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John Adams

Data de nascimento: 30. Outubro 1735
Data de falecimento: 4. Julho 1826

John Coolidge Adams é um compositor estadunidense com fortes raízes no minimalismo. Seus trabalhos mais conhecidos incluem Short Ride in a Fast Machine , On the Transmigration of Souls , uma peça coral dedicada às vítimas dos ataques de 11 de Setembro de 2001 , e Shaker Loops , um trabalho minimalista para cordas, em quatro movimentos. Suas óperas mais conhecidas são Nixon in China , sobre a visita de Richard Nixon à China em 1972, e Doctor Atomic , que conta a história do Projeto Manhattan, sobre a iniciativa que resultou na produção das primeiras bombas atômicas durante a Segunda Guerra Mundial.

Citações John Adams

„Esse poderia ser o melhor dos mundos possíveis se não existisse religião“

—  John Adams
this would be the best of all possible worlds, if there was no religion in it ! The works of John Adams, second President of the United States: with a life of the author, notes and illustrations, Volume 10, Página 254 http://books.google.com.br/books?id=9G0vAAAAYAAJ&pg=PA254, John Adams - Little, Brown, 1856 carta a Thomas Jefferson (19 de abri de 1917) citando disputa entre o pároco e um professor de latim

„Oh, sim; é o glorioso quatro de julho. É um grande dia. É um dia bom. Deus abençoa-o. Deus abençoa-o todo.“

—  John Adams
ele então decaiu em inconsciência. Acordou mais tarde, e resmungado. Ironicamente, morreu no dia 4 de Julho. Thomas Jefferson tinha morrido somente algumas horas mais cedo. Algumas descrições de palavras finais de Adams indicam que ele não pôde expressar a declaração inteira antes de ir moribundo, mas isto é incerto.

„Now to what higher object, to what greater Character, can any Mortal aspire, than to be possessed of all this Knowledge, well digested, and ready at Command, to assist the feeble and Friendless, to discountenance the haughty and lawless, to procure Redress of Wrongs, the Advancement of Right, to assert and maintain Liberty and Virtue, to discourage and abolish Tyranny and Vice?“

—  John Adams
1750s, Context: Tis impossible to avail our selves of the genuine Powers of Eloquence, without examining in their Elements and first Principles, the Force and Harmony of Numbers, as employed by the Poets and orators of ancient and modern times, and without considering the natural Powers of Imagination, and the Disposition of Mankind to Metaphor and figure, which will require the Knowledge of the true Principles of Grammar, and Rhetoric, and of the best classical Authors. Now to what higher object, to what greater Character, can any Mortal aspire, than to be possessed of all this Knowledge, well digested, and ready at Command, to assist the feeble and Friendless, to discountenance the haughty and lawless, to procure Redress of Wrongs, the Advancement of Right, to assert and maintain Liberty and Virtue, to discourage and abolish Tyranny and Vice? Letter to Jonathan Sewall (October 1759)

„The complete accomplishment of it, in so short a time and by such simple means, was perhaps a singular example in the history of mankind. Thirteen clocks were made to strike together — a perfection of mechanism, which no artist had ever before effected.
In this research, the gloriole of individual gentlemen, and of separate States, is of little consequence. The means and the measures are the proper objects of investigation. These may be of use to posterity, not only in this nation, but in South America and all other countries.“

—  John Adams
1810s, What do we mean by the American Revolution? (1818), Context: The colonies had grown up under constitutions of government so different, there was so great a variety of religions, they were composed of so many different nations, their customs, manners, and habits had so little resemblance, and their intercourse had been so rare, and their knowledge of each other so imperfect, that to unite them in the same principles in theory and the same system of action, was certainly a very difficult enterprise. The complete accomplishment of it, in so short a time and by such simple means, was perhaps a singular example in the history of mankind. Thirteen clocks were made to strike together — a perfection of mechanism, which no artist had ever before effected. In this research, the gloriole of individual gentlemen, and of separate States, is of little consequence. The means and the measures are the proper objects of investigation. These may be of use to posterity, not only in this nation, but in South America and all other countries. They may teach mankind that revolutions are no trifles; that they ought never to be undertaken rashly; nor without deliberate consideration and sober reflection; nor without a solid, immutable, eternal foundation of justice and humanity; nor without a people possessed of intelligence, fortitude, and integrity sufficient to carry them with steadiness, patience, and perseverance, through all the vicissitudes of fortune, the fiery trials and melancholy disasters they may have to encounter.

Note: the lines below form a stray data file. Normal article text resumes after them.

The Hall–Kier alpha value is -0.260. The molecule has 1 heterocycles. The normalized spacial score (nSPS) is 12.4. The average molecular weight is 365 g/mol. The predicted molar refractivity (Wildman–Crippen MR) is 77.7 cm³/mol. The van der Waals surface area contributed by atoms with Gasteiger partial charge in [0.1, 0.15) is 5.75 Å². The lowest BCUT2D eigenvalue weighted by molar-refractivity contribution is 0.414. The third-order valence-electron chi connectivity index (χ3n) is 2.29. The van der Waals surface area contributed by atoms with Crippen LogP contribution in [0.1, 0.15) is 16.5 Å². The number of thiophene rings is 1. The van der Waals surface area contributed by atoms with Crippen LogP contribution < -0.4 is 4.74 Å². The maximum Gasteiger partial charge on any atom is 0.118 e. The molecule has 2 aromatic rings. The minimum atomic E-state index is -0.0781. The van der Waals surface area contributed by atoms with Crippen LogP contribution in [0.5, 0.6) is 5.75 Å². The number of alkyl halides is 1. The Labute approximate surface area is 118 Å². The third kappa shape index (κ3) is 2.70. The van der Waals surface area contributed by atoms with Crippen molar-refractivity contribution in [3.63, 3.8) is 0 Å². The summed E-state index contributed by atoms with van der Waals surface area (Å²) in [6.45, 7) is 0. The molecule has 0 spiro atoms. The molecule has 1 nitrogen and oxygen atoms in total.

„With the rational respect that is due to it, knavish priests have added prostitutions of it, that fill or might fill the blackest and bloodiest pages of human history.“

—  John Adams
1810s, Context: I almost shudder at the thought of alluding to the most fatal example of the abuses of grief which the history of mankind has preserved — the Cross. Consider what calamities that engine of grief has produced! With the rational respect that is due to it, knavish priests have added prostitutions of it, that fill or might fill the blackest and bloodiest pages of human history. Letter to Thomas Jefferson (3 September 1816), published in Adams-Jefferson Letters: The Complete Correspondence Between Thomas Jefferson and Abigail and John Adams http://books.google.com/books?vid=ISBN0807842303&id=SzSWYPOz6M8C&pg=PP1&lpg=PP1&ots=kTAZL3ImRq&dq=%22Adams-Jefferson+letters%22&sig=tVGzBe0XVhXaF2p0FQLGy4GK6bk#PRA2-PR17,M1 (UNC Press, 1988), p. 488

„I almost shudder at the thought of alluding to the most fatal example of the abuses of grief which the history of mankind has preserved — the Cross.“

—  John Adams
1810s, Context: I almost shudder at the thought of alluding to the most fatal example of the abuses of grief which the history of mankind has preserved — the Cross. Consider what calamities that engine of grief has produced! With the rational respect that is due to it, knavish priests have added prostitutions of it, that fill or might fill the blackest and bloodiest pages of human history. Letter to Thomas Jefferson (3 September 1816), published in Adams-Jefferson Letters: The Complete Correspondence Between Thomas Jefferson and Abigail and John Adams http://books.google.com/books?vid=ISBN0807842303&id=SzSWYPOz6M8C&pg=PP1&lpg=PP1&ots=kTAZL3ImRq&dq=%22Adams-Jefferson+letters%22&sig=tVGzBe0XVhXaF2p0FQLGy4GK6bk#PRA2-PR17,M1 (UNC Press, 1988), p. 488